A Visit To The Deserted House - Poem by Muhammad Shanazar
Ah! The ties of the golden age have been razed,
Removed by the sharp double edged razor of time,
The whole period swings before my invisible eyes,
The memories spring up like impatient mushrooms,
Out of the heap of memories: undisturbed scrap.
I see the faint, faded image of my mother sitting,
Exhausted on the sill of the door, engrossed,
Absorbed in profound thoughts devising the device,
To encounter the reserved worries of tomorrow;
I see my father sitting on the cot, drowsing leaning,
Against the wall in the sweet sunshine of winter,
And sometime an abrupt snort jerks, awakes him.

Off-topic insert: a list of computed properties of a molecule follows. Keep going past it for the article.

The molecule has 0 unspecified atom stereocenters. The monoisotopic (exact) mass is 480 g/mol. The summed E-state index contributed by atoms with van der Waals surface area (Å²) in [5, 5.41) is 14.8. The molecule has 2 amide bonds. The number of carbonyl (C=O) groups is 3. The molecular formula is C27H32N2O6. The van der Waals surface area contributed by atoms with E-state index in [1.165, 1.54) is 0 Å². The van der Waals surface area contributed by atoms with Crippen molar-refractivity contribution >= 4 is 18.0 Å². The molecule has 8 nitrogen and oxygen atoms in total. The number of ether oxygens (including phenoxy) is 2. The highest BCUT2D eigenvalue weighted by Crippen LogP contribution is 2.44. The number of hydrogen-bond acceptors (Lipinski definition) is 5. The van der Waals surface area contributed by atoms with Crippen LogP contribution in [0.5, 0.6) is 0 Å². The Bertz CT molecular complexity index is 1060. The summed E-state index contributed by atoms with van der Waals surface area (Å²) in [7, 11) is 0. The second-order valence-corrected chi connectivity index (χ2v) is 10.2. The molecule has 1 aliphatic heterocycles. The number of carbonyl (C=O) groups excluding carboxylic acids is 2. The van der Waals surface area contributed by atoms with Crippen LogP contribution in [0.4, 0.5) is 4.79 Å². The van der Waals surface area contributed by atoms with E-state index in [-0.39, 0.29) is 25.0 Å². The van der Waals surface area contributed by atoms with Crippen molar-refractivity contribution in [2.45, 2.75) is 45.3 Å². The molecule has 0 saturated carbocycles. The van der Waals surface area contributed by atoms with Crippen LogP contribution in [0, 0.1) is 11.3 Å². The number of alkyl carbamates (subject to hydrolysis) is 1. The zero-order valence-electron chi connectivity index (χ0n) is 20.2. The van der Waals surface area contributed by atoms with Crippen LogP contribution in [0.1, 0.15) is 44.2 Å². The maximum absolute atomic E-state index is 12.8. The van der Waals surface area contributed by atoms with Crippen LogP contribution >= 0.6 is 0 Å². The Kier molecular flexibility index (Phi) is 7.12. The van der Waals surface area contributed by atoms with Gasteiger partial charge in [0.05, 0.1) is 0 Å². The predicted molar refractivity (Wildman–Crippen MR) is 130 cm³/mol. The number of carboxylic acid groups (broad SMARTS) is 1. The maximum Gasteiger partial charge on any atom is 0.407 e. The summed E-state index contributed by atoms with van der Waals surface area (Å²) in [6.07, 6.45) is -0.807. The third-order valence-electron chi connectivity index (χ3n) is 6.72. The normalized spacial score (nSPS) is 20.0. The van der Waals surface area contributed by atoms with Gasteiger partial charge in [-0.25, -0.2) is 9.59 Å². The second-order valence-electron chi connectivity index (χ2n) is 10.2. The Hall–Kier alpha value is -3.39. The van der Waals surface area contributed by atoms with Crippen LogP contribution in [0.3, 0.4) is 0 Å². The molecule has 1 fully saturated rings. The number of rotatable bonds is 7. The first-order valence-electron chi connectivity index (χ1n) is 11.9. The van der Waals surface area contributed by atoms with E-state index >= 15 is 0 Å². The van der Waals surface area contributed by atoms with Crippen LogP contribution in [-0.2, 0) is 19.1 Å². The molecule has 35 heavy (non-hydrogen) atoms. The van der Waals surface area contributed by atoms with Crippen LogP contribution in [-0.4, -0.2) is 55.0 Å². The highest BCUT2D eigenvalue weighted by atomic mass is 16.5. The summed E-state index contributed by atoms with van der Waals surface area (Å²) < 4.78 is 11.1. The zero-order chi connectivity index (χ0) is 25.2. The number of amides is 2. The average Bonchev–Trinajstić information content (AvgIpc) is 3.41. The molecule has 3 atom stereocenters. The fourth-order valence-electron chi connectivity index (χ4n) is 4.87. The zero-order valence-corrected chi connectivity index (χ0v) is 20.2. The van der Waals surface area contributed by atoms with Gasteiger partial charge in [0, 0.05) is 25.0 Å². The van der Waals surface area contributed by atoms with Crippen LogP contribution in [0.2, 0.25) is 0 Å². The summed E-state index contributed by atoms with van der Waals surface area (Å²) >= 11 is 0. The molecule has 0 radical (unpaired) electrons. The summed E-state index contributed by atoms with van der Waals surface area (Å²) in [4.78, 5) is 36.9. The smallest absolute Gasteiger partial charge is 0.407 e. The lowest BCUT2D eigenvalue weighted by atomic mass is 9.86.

I behold my uncle in one corner weaving baskets,
With the mulberry wet flexible sticks bending them,
And twisting, recollecting the strength of all muscles.
I see a few hens clucking in the mud-plastered yard,
Tempting, attracting the chicks to the scattered crumbs,
The baby goats dozing, nodding sluggishly in the sun,
The young fluffy soft dog woofing, growling, yapping,
At each extraneous and unconcerned disturbance.
I hear the chorus of muffled, miscellaneous sounds,
Of cattle while they were led to the green meadows,
And they passed through the street in unending train.
Who cast an evil wicked eye upon the pastoral land?
That pleasures and sweet joys are jailed, imprisoned,
Behind the bars of avarice, cupidity, self-indulgence,
And desertedness hums over the bloated corpse of life.
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